In what can only be regarded as a win for firearm retailers in the state of California, Judge Troy L. Nunley, United States District Judge for the Eastern District of California, issued a decision on September 11, 2018, in which he concluded a California statute prohibiting firearm retailers from on-site advertising of handguns violated the First Amendment of the United States Constitution. 
The statute at issue, California Penal Code § 26820, provided that: “No handgun or imitation handgun, or placard advertising the sale or other transfer thereof, shall be displayed in any part of the premises where it can readily be seen from the outside.”  The California DOJ issued citations to several firearms retailers for violating the statute, based on items such as a metal sign shaped like a revolver in a parking lot, vinyl decals depicting handguns on store windows, and a logo depicting the outline of a revolver on the exterior of a store.  The retailers collectively filed a lawsuit seeking declaratory and injunctive relief, claiming that the statute violated their constitutional right to free speech under the First Amendment of the United States Constitution.
In opposition to the lawsuit, the state argued that the statute directly advanced its interest in reducing handgun-related suicides and crime by inhibiting handgun purchases by people with impulsive personality traits.  As noted by the Court, “the Government’s theory [was] essentially that an impulsive person will see a handgun sign outside a store, will impulsively buy the gun … and then, at some unspecified future time likely years later, the person’s impulsive temperament will lead him to impulsively misuse the handgun that he bought in response to seeing the sign.”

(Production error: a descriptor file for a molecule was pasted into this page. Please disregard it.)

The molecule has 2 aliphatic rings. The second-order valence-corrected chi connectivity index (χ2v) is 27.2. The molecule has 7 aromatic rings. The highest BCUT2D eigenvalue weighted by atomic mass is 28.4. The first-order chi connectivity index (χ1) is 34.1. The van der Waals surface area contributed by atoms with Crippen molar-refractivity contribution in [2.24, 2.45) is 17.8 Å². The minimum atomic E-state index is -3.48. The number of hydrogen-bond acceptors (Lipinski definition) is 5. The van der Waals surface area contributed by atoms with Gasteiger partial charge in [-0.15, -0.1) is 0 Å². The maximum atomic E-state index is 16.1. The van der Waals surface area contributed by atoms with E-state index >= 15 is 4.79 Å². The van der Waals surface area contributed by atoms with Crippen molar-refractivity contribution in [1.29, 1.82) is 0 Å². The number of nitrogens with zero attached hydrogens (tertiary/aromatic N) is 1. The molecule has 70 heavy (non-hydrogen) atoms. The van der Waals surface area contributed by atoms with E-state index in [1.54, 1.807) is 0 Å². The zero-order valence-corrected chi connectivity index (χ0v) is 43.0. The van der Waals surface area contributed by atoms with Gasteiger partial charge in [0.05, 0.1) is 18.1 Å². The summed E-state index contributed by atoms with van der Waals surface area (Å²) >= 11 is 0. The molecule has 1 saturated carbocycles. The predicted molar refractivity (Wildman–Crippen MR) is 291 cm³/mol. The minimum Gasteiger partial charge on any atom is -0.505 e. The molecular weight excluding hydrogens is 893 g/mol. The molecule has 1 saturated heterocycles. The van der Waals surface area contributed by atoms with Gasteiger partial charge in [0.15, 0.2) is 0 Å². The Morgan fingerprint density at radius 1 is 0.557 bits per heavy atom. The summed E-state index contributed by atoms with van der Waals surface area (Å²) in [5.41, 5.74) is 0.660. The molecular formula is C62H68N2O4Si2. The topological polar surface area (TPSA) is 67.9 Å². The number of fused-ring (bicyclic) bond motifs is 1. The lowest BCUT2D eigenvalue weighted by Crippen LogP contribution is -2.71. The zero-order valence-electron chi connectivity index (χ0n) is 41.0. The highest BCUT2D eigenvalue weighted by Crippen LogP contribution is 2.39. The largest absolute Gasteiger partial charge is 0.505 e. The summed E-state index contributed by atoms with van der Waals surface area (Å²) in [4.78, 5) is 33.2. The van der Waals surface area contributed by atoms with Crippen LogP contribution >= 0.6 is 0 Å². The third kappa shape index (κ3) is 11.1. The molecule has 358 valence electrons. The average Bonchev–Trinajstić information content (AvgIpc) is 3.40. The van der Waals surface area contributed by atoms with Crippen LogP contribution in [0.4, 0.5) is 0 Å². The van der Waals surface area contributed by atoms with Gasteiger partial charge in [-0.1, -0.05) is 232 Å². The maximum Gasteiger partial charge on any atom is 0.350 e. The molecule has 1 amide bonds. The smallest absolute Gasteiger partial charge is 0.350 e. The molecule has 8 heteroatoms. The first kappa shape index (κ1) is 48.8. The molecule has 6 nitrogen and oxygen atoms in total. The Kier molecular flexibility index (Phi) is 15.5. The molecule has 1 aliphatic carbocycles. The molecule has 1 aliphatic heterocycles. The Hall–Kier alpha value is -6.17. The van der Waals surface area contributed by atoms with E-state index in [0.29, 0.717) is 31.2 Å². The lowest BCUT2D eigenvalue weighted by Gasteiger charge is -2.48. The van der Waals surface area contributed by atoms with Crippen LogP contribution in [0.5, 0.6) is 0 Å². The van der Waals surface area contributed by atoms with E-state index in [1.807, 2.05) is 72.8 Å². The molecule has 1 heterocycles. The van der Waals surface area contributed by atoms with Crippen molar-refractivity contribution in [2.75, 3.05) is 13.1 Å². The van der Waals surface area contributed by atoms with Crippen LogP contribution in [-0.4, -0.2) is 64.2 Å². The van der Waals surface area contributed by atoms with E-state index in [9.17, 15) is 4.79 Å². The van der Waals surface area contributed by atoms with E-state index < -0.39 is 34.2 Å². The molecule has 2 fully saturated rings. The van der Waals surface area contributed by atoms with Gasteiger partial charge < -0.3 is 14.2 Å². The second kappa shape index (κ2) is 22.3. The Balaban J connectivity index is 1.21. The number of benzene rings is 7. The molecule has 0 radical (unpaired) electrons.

In rejecting this argument, Judge Nunley stated that “the Government may not restrict speech that persuades adults, who are neither criminals nor suffer from mental illness, from purchasing a legal and constitutionally-protected product, merely because it distrusts their personality trait and the decision that personality trait may lead them to make later on down the road.”  The Court also noted that, not only did the state fail to provide any evidence showing the statute had any effect on reducing handgun suicide or crime, but also that it could further its interests simply by enforcing other statutes currently in existence.  All of this combined to lead to the Court’s conclusion that the statute violated the retailers’ right to free speech under the First Amendment.
When asked for comment by news outlets, the state did not immediately indicate whether it planned to appeal the Court’s ruling.  We will continue to monitor the status of this lawsuit.